Hair Bundle Vestibular Hair Cell Drawing

Vestibular and non-mammalian auditory hair bundles (left) differ in shape from mammalian cochlear hair bundles (right). (Right) In the mammalian cochlea, the structure of inner-hair-cell bundles (top) differs from outer-hair-cell bundles (bottom).

  • The hair bundle is the organelle that converts mechanical input into electrical output for transmission to the brain in the auditory, vestibular, and lateral line systems of all vertebrates 1, 2. We study how a bundle functions as a detector of different types of signals in divergent sensory organs.
  • In response to the quietest sounds we can hear, the hair bundle moves by less than one-billionth of a meter. Hair bundles of many auditory and vestibular organs oscillate spontaneously in the absence of sensory input owing to an active mechanical process. Mathematical modeling predicts that this process can, in some situations, amplify an auditory bundle’s response to periodic stimulation arising from sound and can, under different conditions, allow a vestibular bundle to detect step stimulation owing to head movement3. The mechanosensory function of a hair bundle is controlled by its mechanical environment and can be manipulated in experiments to adjust the bundle’s response to stimulation4,5. Modeling suggests how vestibular systems changed function through evolution to become auditory organs (see figure below). We further propose that despite environmental and developmental variation, a hair-bundle’s function can be ensured by a homeostatic mechanism within sensory organs4. We are presently studying the influence of intrinsic noise on the signal-detection properties of active systems 7, 8.
  • A hair bundle is comprised of a set of stereocilia, hair-like projections extending from the surface of the sensory hair cell. Stereocilia are attached to each other by links that allow the bundle to move as a unit when stimulated. One crucial type of link stems from the interaction between the proteins and lipids coating each stereocilium9. Hair bundles extracted from the auditory systems of mammals do not move cohesively, however, and differ in shape from those in other vertebrate organs (see figure above). How hair-bundle cohesion and the configuration of stereocilia adjust a bundle’s function are topics of current investigation.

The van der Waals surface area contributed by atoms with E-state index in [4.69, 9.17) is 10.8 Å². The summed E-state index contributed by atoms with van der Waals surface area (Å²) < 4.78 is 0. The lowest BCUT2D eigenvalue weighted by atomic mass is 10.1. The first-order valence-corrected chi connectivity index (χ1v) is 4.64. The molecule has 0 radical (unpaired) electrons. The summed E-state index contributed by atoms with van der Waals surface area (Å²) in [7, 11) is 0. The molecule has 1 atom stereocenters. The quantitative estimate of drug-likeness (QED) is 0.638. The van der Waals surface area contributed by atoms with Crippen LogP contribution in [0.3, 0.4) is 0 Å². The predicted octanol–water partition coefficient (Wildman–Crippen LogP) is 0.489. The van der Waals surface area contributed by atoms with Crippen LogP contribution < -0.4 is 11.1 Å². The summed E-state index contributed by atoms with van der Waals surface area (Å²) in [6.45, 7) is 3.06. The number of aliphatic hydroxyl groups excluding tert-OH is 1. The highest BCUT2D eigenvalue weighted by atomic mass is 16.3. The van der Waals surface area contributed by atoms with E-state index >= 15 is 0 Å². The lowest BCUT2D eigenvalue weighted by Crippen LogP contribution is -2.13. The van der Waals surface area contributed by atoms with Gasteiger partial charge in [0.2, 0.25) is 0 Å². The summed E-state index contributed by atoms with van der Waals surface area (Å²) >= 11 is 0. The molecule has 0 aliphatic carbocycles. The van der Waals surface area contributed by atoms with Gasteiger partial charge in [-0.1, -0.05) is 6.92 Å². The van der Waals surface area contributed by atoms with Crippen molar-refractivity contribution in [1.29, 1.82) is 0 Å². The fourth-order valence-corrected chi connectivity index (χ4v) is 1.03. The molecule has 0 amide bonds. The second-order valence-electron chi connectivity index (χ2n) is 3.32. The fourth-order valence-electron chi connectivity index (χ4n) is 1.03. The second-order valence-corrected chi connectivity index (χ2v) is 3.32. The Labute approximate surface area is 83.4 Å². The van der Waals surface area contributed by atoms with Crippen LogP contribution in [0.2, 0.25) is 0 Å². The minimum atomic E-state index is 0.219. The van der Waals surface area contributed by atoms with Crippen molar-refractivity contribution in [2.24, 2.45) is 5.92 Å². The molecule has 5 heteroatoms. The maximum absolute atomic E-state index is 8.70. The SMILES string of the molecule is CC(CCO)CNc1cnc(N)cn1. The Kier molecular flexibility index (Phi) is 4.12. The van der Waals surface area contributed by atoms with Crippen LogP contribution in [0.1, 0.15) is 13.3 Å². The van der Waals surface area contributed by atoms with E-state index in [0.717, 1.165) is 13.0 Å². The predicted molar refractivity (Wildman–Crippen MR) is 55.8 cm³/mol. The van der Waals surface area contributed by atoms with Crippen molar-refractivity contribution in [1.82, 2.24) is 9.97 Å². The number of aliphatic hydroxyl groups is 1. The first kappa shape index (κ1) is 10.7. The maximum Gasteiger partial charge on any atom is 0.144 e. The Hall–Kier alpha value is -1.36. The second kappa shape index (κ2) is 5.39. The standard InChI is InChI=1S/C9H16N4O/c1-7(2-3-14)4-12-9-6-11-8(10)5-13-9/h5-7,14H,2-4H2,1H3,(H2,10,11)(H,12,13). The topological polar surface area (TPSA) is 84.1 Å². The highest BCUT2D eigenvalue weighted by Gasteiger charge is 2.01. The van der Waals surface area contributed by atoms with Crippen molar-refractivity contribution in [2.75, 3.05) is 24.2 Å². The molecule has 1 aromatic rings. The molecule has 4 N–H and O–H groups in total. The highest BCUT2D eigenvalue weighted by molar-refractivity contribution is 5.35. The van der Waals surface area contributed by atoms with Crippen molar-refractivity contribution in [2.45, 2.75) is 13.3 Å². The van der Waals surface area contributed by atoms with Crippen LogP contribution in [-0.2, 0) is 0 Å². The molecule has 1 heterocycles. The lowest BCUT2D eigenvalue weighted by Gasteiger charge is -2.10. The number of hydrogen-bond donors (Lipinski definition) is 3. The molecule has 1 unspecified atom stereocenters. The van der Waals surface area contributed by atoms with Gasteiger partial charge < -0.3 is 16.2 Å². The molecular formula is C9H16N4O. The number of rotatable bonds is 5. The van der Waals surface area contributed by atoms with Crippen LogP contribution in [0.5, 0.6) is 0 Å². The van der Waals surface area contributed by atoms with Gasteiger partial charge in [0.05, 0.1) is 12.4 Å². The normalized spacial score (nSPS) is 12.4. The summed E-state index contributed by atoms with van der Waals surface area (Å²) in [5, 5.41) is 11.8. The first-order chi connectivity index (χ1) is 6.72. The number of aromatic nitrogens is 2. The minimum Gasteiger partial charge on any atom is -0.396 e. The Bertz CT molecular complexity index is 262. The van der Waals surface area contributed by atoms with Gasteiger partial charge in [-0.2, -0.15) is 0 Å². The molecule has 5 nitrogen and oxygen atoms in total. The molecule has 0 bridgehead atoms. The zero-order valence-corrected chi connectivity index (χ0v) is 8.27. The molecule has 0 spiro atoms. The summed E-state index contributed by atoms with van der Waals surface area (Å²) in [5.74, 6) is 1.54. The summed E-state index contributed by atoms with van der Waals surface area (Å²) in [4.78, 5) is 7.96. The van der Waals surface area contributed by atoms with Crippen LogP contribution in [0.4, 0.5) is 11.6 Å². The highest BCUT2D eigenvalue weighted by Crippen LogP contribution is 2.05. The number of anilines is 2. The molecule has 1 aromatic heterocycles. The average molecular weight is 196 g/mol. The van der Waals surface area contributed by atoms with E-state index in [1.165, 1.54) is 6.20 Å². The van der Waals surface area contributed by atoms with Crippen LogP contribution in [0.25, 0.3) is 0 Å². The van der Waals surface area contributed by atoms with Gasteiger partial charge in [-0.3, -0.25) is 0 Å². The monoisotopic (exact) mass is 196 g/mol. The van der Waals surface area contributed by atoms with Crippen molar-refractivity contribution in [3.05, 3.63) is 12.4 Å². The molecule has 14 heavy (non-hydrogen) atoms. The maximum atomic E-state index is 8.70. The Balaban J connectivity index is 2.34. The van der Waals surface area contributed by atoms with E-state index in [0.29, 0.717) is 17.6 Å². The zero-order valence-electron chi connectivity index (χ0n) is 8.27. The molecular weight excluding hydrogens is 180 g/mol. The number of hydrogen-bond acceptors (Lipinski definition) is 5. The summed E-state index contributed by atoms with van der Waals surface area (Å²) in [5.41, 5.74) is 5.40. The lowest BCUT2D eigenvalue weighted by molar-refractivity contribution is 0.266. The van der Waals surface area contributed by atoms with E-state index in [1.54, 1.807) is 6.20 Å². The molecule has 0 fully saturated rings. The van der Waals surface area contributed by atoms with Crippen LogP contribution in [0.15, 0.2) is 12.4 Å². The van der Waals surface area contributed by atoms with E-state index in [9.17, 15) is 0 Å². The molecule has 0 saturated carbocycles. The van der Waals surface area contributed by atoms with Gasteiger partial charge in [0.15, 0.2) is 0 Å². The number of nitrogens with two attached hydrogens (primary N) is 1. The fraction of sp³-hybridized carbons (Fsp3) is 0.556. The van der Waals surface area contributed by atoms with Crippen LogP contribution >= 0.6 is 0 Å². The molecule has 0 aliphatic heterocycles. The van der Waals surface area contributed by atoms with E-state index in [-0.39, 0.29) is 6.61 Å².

Hair Bundled Mechanics Graph

The mechanical load on a hair bundle controls its function.


  1. A bundle of mechanisms: Inner-ear hair-cell mechanotransduction, Ó Maoiléidigh D and AJ Ricci, Trends Neurosci 42:221 (2019)
  2. Mechanical transduction processes in the hair cell, Corey D, Ó Maoiléidigh D, and Ashmore J, Understanding the Cochlea, Springer Handbook of Auditory Research, Manley GA, Gummer AW (Eds.), Springer (2017)
  3. The diverse effects of mechanical loading on active hair bundles, Ó Maoiléidigh D and Hudspeth AJ, Proc Natl Acad Sci USA 109:1943 (2012)
  4. Control of a hair bundle’s mechanosensory function by its mechanical load, Salvi JD†, Ó Maoiléidigh D†, Fabella BA, Tobin M, and Hudspeth AJ, Proc Natl Acad Sci USA 112:E1000 (2015) (†Equal contribution)
  5. Identification of bifurcations from observations of noisy biological oscillators, Salvi JD, Ó Maoiléidigh D, and Hudspeth AJ, Biophys J 111:798 (2016)
  6. Homeostatic enhancement of sensory transduction, Milewski A, Ó Maoiléidigh D, Salvi JD, and Hudspeth AJ, Proc Natl Acad Sci USA 114:E6794 (2017)
  7. Sinusoidal-signal detection by active, noisy oscillators on the brink of self-oscillation, Ó Maoiléidigh D and Hudspeth AJ, Physica D 378-379:33 (2018)
  8. Multiple mechanisms for stochastic resonance are inherent to sinusoidally driven noisy Hopf oscillators, Ó Maoiléidigh D, Physical Review E 97:022226 (2018)
  9. Divalent counterions tether membrane-bound carbohydrates to promote the cohesion of auditory hair bundles, LeBouef AC, Ó Maoiléidigh D, and Hudspeth AJ, Biophys J 100:1316 (2011)